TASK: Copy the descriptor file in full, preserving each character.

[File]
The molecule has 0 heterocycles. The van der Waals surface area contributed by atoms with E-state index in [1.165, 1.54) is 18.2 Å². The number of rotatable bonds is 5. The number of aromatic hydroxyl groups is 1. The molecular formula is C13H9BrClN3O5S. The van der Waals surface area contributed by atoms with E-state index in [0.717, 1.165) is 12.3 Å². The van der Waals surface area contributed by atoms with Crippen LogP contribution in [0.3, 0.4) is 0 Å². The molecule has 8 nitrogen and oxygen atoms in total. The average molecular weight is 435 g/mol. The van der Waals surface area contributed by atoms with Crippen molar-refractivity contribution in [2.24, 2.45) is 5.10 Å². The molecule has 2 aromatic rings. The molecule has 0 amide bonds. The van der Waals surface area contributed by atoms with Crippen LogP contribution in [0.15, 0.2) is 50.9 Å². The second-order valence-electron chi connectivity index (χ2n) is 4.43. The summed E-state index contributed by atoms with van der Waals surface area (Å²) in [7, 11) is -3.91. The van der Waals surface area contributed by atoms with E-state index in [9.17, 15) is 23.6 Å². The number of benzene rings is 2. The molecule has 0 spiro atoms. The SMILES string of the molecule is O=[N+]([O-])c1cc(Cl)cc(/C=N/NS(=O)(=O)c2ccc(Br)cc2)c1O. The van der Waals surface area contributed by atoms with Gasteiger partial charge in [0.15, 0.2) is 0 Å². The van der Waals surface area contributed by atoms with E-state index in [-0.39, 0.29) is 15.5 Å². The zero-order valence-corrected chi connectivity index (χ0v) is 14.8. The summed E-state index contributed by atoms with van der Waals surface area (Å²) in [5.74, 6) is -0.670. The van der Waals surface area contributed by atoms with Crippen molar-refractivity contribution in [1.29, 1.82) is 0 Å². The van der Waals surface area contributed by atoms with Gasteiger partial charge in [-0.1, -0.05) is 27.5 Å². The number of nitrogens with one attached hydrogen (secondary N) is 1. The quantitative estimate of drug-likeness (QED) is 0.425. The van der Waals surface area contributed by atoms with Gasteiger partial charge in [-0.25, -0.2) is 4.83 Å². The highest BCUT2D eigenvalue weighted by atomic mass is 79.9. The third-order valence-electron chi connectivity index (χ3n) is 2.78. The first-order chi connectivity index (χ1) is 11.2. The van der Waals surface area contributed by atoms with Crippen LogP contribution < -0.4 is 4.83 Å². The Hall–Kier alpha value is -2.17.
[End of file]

The molecule has 0 heterocycles. The van der Waals surface area contributed by atoms with E-state index in [1.165, 1.54) is 18.2 Å². The number of rotatable bonds is 5. The number of aromatic hydroxyl groups is 1. The molecular formula is C13H9BrClN3O5S. The van der Waals surface area contributed by atoms with E-state index in [0.717, 1.165) is 12.3 Å². The van der Waals surface area contributed by atoms with Crippen LogP contribution in [0.3, 0.4) is 0 Å². The molecule has 8 nitrogen and oxygen atoms in total. The average molecular weight is 435 g/mol. The van der Waals surface area contributed by atoms with Crippen molar-refractivity contribution in [2.24, 2.45) is 5.10 Å². The molecule has 2 aromatic rings. The molecule has 0 amide bonds. The van der Waals surface area contributed by atoms with Crippen LogP contribution in [0.15, 0.2) is 50.9 Å². The second-order valence-electron chi connectivity index (χ2n) is 4.43. The summed E-state index contributed by atoms with van der Waals surface area (Å²) in [7, 11) is -3.91. The van der Waals surface area contributed by atoms with E-state index in [9.17, 15) is 23.6 Å². The number of benzene rings is 2. The molecule has 0 spiro atoms. The SMILES string of the molecule is O=[N+]([O-])c1cc(Cl)cc(/C=N/NS(=O)(=O)c2ccc(Br)cc2)c1O. The van der Waals surface area contributed by atoms with Gasteiger partial charge in [0.15, 0.2) is 0 Å². The van der Waals surface area contributed by atoms with E-state index in [-0.39, 0.29) is 15.5 Å². The zero-order valence-corrected chi connectivity index (χ0v) is 14.8. The summed E-state index contributed by atoms with van der Waals surface area (Å²) in [5.74, 6) is -0.670. The van der Waals surface area contributed by atoms with Crippen molar-refractivity contribution in [1.29, 1.82) is 0 Å². The van der Waals surface area contributed by atoms with Gasteiger partial charge in [-0.1, -0.05) is 27.5 Å². The number of nitrogens with one attached hydrogen (secondary N) is 1. The quantitative estimate of drug-likeness (QED) is 0.425. The van der Waals surface area contributed by atoms with Gasteiger partial charge in [-0.25, -0.2) is 4.83 Å². The highest BCUT2D eigenvalue weighted by atomic mass is 79.9. The third-order valence-electron chi connectivity index (χ3n) is 2.78. The first-order chi connectivity index (χ1) is 11.2. The van der Waals surface area contributed by atoms with Crippen LogP contribution < -0.4 is 4.83 Å². The Hall–Kier alpha value is -2.17.